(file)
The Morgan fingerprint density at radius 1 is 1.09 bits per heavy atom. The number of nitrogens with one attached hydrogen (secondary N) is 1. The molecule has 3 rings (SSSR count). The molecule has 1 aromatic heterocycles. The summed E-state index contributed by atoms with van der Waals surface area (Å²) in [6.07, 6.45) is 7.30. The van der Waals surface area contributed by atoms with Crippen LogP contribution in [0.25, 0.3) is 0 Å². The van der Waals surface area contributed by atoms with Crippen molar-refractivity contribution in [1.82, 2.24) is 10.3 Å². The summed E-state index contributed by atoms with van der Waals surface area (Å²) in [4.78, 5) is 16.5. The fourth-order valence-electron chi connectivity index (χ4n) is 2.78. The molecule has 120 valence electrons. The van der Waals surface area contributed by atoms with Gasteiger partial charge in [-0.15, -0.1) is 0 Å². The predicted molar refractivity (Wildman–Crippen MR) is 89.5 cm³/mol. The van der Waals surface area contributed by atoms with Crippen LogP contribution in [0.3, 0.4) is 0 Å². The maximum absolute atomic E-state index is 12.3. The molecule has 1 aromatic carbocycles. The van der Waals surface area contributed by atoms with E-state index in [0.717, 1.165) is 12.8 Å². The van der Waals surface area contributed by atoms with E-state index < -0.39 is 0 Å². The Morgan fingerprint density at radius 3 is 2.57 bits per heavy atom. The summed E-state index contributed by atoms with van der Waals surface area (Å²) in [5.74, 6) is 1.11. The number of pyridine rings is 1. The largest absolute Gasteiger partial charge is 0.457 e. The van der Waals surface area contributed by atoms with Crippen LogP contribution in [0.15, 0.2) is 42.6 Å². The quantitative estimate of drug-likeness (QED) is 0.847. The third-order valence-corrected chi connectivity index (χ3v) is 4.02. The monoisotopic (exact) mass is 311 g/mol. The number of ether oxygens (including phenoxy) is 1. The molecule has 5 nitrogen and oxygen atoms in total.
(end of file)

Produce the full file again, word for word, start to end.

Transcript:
The Morgan fingerprint density at radius 1 is 1.09 bits per heavy atom. The number of nitrogens with one attached hydrogen (secondary N) is 1. The molecule has 3 rings (SSSR count). The molecule has 1 aromatic heterocycles. The summed E-state index contributed by atoms with van der Waals surface area (Å²) in [6.07, 6.45) is 7.30. The van der Waals surface area contributed by atoms with Crippen LogP contribution in [0.25, 0.3) is 0 Å². The van der Waals surface area contributed by atoms with Crippen molar-refractivity contribution in [1.82, 2.24) is 10.3 Å². The summed E-state index contributed by atoms with van der Waals surface area (Å²) in [4.78, 5) is 16.5. The fourth-order valence-electron chi connectivity index (χ4n) is 2.78. The molecule has 120 valence electrons. The van der Waals surface area contributed by atoms with Gasteiger partial charge in [-0.15, -0.1) is 0 Å². The predicted molar refractivity (Wildman–Crippen MR) is 89.5 cm³/mol. The van der Waals surface area contributed by atoms with Crippen LogP contribution in [0.3, 0.4) is 0 Å². The maximum absolute atomic E-state index is 12.3. The molecule has 1 aromatic carbocycles. The van der Waals surface area contributed by atoms with E-state index in [0.717, 1.165) is 12.8 Å². The van der Waals surface area contributed by atoms with E-state index < -0.39 is 0 Å². The Morgan fingerprint density at radius 3 is 2.57 bits per heavy atom. The summed E-state index contributed by atoms with van der Waals surface area (Å²) in [5.74, 6) is 1.11. The number of pyridine rings is 1. The largest absolute Gasteiger partial charge is 0.457 e. The van der Waals surface area contributed by atoms with Crippen LogP contribution in [0.15, 0.2) is 42.6 Å². The quantitative estimate of drug-likeness (QED) is 0.847. The third-order valence-corrected chi connectivity index (χ3v) is 4.02. The monoisotopic (exact) mass is 311 g/mol. The number of ether oxygens (including phenoxy) is 1. The molecule has 5 nitrogen and oxygen atoms in total.